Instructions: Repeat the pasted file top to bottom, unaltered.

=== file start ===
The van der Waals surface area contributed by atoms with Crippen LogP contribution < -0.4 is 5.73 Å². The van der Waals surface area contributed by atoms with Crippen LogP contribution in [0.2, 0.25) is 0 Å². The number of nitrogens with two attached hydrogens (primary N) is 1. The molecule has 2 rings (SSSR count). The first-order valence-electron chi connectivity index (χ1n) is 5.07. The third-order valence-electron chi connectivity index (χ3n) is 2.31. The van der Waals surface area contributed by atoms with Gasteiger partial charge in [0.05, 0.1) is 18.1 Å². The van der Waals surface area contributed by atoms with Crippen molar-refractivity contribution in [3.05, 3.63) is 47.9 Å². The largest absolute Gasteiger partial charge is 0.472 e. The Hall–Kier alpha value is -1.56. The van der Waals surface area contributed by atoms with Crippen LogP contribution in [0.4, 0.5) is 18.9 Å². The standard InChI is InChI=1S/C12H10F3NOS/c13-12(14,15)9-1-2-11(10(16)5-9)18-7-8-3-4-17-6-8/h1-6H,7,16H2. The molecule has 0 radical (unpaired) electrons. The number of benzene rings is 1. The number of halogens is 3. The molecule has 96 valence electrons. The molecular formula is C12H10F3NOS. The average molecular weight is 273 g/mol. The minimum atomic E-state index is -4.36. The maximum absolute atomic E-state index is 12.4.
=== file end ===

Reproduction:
The van der Waals surface area contributed by atoms with Crippen LogP contribution < -0.4 is 5.73 Å². The van der Waals surface area contributed by atoms with Crippen LogP contribution in [0.2, 0.25) is 0 Å². The number of nitrogens with two attached hydrogens (primary N) is 1. The molecule has 2 rings (SSSR count). The first-order valence-electron chi connectivity index (χ1n) is 5.07. The third-order valence-electron chi connectivity index (χ3n) is 2.31. The van der Waals surface area contributed by atoms with Gasteiger partial charge in [0.05, 0.1) is 18.1 Å². The van der Waals surface area contributed by atoms with Crippen molar-refractivity contribution in [3.05, 3.63) is 47.9 Å². The largest absolute Gasteiger partial charge is 0.472 e. The Hall–Kier alpha value is -1.56. The van der Waals surface area contributed by atoms with Crippen LogP contribution in [0.4, 0.5) is 18.9 Å². The standard InChI is InChI=1S/C12H10F3NOS/c13-12(14,15)9-1-2-11(10(16)5-9)18-7-8-3-4-17-6-8/h1-6H,7,16H2. The molecule has 0 radical (unpaired) electrons. The number of benzene rings is 1. The number of halogens is 3. The molecule has 96 valence electrons. The molecular formula is C12H10F3NOS. The average molecular weight is 273 g/mol. The minimum atomic E-state index is -4.36. The maximum absolute atomic E-state index is 12.4.